Winninger was the biggest "name" among the original cast. Also recreating her role in the film is Helen Morgan as Julie. Morgan was already known as a torch singer and was already notorious for operating her own mob-backed speakeasy, but Show Boat — with "Can't Help Lovin' Dat Man" and "Bill" — made her a major star. Kern and Hammerstein quickly wrote another musical for her, the 1929 Sweet Adeline, which gave her the quintessential torch song, "Why Was I Born?" At the same time, Morgan entered the movies, starring in Rouben Mamoulian's innovative "Applause." She returned to Broadway with the 1932 Show Boat, but by the time she made the 1936 film alcoholism had taken its toll; the Chicago scenes, with a drunken and unsteady Julie, were no great stretch, which may well be why her performance of "Bill" here is so stunning: We see Julie on the verge of obliteration, clinging to the memory of this "ordinary man" who — in effect — started the downward spiral which ruined her life.
Magnolia, the central role, is played by the obvious candidate for the part: Irene Dunne. After spending a decade as an ingenue, Dunne took the role in the 1929 national tour and immediately became the favorite. She began her film career in 1930; received her first of five Best Actress Oscar nominations in 1931; and starred in the film versions of Kern and Hammerstein's "Sweet Adeline" (1934) and Kern's "Roberta" (1935). She is indeed a wonderful Magnolia, albeit with two sequences that are difficult for modern audiences. During the Queenie-and-Joe section of "Can't Help Lovin' dat Man," she dances in what you might call a stereotypical manner. ("Look at dat gal shuffle!" exclaims Joe.) This is from the original production and was not gratuitous: It helps establish that this was a plantation song that no white woman would sing, foreshadowing the discovery that Julie was "passing" for white. (Watch Morgan's momentary terror when Queenie points this out.) The scene works well, but Magnolia's shuffling is offensive. Even moreso is "Gallivantin' Aroun'," the blackface number added to the film (as discussed in Part One).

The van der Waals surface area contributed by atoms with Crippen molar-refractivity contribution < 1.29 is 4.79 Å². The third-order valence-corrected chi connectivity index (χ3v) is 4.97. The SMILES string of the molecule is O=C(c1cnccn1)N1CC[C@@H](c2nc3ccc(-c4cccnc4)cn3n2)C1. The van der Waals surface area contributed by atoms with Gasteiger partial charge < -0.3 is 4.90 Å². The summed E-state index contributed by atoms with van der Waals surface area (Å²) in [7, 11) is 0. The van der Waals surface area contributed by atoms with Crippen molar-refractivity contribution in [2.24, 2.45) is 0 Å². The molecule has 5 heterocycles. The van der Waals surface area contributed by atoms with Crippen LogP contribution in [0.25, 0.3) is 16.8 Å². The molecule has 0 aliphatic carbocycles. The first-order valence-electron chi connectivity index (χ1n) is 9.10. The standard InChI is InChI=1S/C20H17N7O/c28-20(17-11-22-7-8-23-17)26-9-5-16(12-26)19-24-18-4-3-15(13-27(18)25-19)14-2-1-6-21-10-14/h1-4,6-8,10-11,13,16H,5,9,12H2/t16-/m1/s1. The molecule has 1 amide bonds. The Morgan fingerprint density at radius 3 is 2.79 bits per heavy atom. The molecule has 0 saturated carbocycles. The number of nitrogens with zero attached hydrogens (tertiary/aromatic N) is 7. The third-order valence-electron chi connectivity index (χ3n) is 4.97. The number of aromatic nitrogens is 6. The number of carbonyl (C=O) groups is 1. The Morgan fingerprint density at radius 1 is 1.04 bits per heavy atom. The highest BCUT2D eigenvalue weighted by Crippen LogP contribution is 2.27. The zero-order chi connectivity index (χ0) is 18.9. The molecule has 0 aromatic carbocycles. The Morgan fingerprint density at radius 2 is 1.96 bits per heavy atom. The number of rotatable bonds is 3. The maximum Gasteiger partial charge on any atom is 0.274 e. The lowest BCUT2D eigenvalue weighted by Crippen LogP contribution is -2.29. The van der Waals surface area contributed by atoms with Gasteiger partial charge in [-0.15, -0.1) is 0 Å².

The other major player in the film is Paul Robeson, as Joe. Robeson had achieved increasing prominence through the 1920s. An All-American end during his football-playing days as the only Negro student at Rutgers University in New Jersey, Robeson played in the newly-established N.F.L. in 1921 and 1922. He then turned to acting, creating a furor in Eugene O'Neill's 1924 All God's Chillun Got Wings and following it up with the 1925 revival of O'Neill's The Emperor Jones. Robeson took the latter to London, where he became a major star. He was the initial choice for the role of Joe and apparently contracted when the opening was scheduled for February 1927. The show was postponed, and by the time new dates were set — it finally opened December 27 — Robeson was otherwise committed. He was available for the May 1928 London production, and immediately became the preferred Joe (repeating the role in the 1932 Broadway revival and in the 1936 film). Increasing fame brought international attention; support of the Spanish Civil War and Russia made Robeson a target of the F.B.I. and other agencies, and by 1950 he was a blacklisted pariah. But the power of his "Ol' Man River" is unquestioned, even though the song is accompanied by flimsy footage of the men as they "tote dat barge" and "lift dat bale."
Unlike the others, Allan Jones (as Ravenal) had not previously done the show in New York or London. He had, though, played the role in an important production at the St. Louis Muny in 1934. This was followed by his Hollywood stint as the juvenile (opposite Kitty Carlisle) in the 1935 Marx Bros. classic, "A Night at the Opera." Thus he was a sudden Hollywood singing star just as Universal was casting "Show Boat." He does a fine job in the role, as it happens.
The sixth of the top-billed players also never appeared in a stage version. Helen Westley, though, was a Broadway fixture of the 1920s. She had appeared in 1916 as Madame Arkadina in the American premiere of The Seagull. This was produced by a small group of theatrical idealists called The Washington Square Players. The group disbanded when several members went to war. They reformed in 1918 as The Theatre Guild, with the board composed of three aspiring playwrights, one set designer, one banker and one actor: Westley. She was a steady presence on the Guild Board and on the stage, regularly appearing as the matronly harridan in Guild offerings. These included Mrs. Zero in Rice's The Adding Machine; Shavian roles in Major Barbara (Lady Undershaft) and Caesar and Cleopatra (Ftatateeta); Mama opposite the Lunts in The Guardsman; and Mrs. Amos Evans in O'Neill's Strange Interlude. While Westley didn't appear in musicals, she created major roles — Aunt Eller and Mrs. Muskrat (AKA Mrs. Mullins) — in the Guild plays that were later adapted into Oklahoma! and Carousel. As Parthy, she is hard as nails.
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